a bribe corrupts
The text has וִיאַבֵּד (viabbed, conjunction + Piel imperfect 3rd person masculine singular from אָבַד, ’avad, “to destroy”), but the Dead Sea Scrolls text 4Q109 (Qoha), which reads ,ויעוה assumes ויעוה “twists” or “perverts” (conjunction + Piel imperfect 3rd person masculine singular from עָוָה I, ’avah, “to bend; to twist.” See J. Muilenburg, “A Qoheleth Scroll from Qumran,” BASOR 135 [1954]: 27). The verb I עָוָה (“to bend; to twist”) is used in reference to moral perversion (e.g., 2 Sam 7:14; 19:20; 24:17; 1 Kgs 8:47; Job 33:27; Prov 12:8; Jer 9:4); cf. HALOT 796–97 s.v. עוה; BDB 730 s.v. I עָוָה. The verb ויאבד is used similarly in reference to moral corruption, e.g., Eccl 3:6; 9:18; Jer 23:1 (HALOT 3 s.v. I אבד; BDB 2 s.v. אָבַד 2).
the heart.
Or “and a bribe drives a person mad.” The noun לֵב (lev, “heart”) may be taken as a synecdoche of part (i.e., heart) for the whole (i.e., a person). HALOT 3 s.v. I אבד suggests that וִיאַבֵּד לֵב (viabbed lev, “destroys the heart”) is an idiom meaning, “drives a person mad.” The B-line is taken as a comparison with the preceding A-line. On the other hand, the A-line and B-line might be in synonymous parallelism in which case the two lines could be rendered: “Surely [the gain of] extortion turns a wise man into a fool, and a bribe corrupts the heart.” On the other hand, the lines could be rendered, “Surely oppression drives a wise man crazy, and a bribe drives a person mad.”

The end of a matter
The term דָבָר (davar) denotes “matter; thing” here rather than “speech; word,” as the parallelism with “patience” suggests. The term was misunderstood as “speech; word” by the Vulgate (so also Douay).
is better than its beginning;
likewise, patience
Heb “the patient of spirit.”
is better than pride.
Heb “the proud of spirit.”

Do not let yourself be quickly provoked,
Heb “Do not be hasty in your spirit to become angry.”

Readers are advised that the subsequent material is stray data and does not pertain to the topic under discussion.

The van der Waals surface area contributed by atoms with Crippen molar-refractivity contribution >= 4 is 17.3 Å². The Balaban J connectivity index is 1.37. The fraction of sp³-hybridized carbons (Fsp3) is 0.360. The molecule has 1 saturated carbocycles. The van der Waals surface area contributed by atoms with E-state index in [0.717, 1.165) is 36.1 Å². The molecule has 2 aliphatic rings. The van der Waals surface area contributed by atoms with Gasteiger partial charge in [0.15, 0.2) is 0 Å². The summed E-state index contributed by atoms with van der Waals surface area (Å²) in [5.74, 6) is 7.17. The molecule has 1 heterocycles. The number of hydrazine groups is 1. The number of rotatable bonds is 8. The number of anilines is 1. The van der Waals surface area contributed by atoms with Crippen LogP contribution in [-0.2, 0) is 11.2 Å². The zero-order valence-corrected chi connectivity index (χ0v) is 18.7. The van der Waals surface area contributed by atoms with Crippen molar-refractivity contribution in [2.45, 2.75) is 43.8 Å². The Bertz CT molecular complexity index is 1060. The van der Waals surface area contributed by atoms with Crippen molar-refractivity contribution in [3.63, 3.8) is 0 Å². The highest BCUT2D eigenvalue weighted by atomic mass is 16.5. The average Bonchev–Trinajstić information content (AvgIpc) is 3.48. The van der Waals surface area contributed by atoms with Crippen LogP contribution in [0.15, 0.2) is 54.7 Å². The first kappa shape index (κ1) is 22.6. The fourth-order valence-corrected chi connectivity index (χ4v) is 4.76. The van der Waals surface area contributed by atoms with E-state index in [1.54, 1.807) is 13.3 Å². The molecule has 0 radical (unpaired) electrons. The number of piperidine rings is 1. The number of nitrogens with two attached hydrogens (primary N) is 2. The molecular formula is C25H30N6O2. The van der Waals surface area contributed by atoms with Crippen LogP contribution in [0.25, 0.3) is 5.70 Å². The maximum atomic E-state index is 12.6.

for anger resides in the lap
Heb “bosom.”
of fools.
10  Do not say, “Why were the old days better than these days?”
Heb “these.” “Days” does not appear in the Hebrew text as second time, but is supplied in the translation for smoothness.

for it is not wise to ask that.
Heb “It is not from wisdom that you ask about this.”

Wisdom Can Lengthen One’s Life

11  Wisdom, like
Or “Wisdom with an inheritance, is good”; or “Wisdom is as good as an inheritance.” This use of the preposition עִם (’im) may denote: (1) accompaniment: “together with,” or (2) comparison: “as good as; like; in comparison to” (HALOT 839–40 s.v. עִם; BDB 767–69 s.v. עִם). BDB 767 s.v. 1 suggests the accompaniment nuance “together with,” while HALOT 840 s.v. 2.c suggests the comparative sense “in comparison to.” The translations are also divided: “wisdom with an inheritance is good” (KJV, ASV margin, RSV, NASB, YLT); “wisdom, like an inheritance, is a good thing” (NIV); “wisdom is as good as an inheritance” (ASV, NRSV, MLB, NJPS, Moffatt); “wisdom is better than an inheritance” (NEB). Because v. 12 compares wisdom with money (i.e., an inheritance), v. 11 is probably making a comparison as well: “Wisdom, like an inheritance, is good” (7:11a) = “Wisdom provides protection, just as money provides protection” (7:12a). The “good thing” that wisdom – like an inheritance or money – provides is protection.
an inheritance, is a good thing;
it benefits those who see the light of day.
Heb “see the sun.”

12  For wisdom provides
Heb “wisdom is a shade.” When used with a predicate nominative in a verbless clause, the preposition בְּ (bet) which appears twice in the line בְּצֵל הַחָכְמָה בְּצֵל הַכָּסֶף (betsel hakhokhmah betsel hakkasef) denotes identity, the so-called bet of essence (HALOT 104 s.v. בְּ 3; BDB 88 s.v. בְּ 1.7; see also R. J. Williams, Hebrew Syntax, 45, #249).
The term צֵל (tsel, “shade, shadow”) refers to that which provides protection or a shelter from the sun (Gen 19:8; Judg 9:36; Isa 25:5; 32:2; Jer 48:45; Jonah 4:5). It is used often in a figurative sense (hypocatastasis) to connote “protection” from calamity (Num 14:9; Isa 49:2; Hos 14:8; Pss 17:8; 36:8; 57:2; 63:8; 91:1; 121:5; Lam 4:20).

just as
The phrase “just as” does not appear in the Hebrew text, but is supplied in the translation for smoothness and clarity.
money provides protection.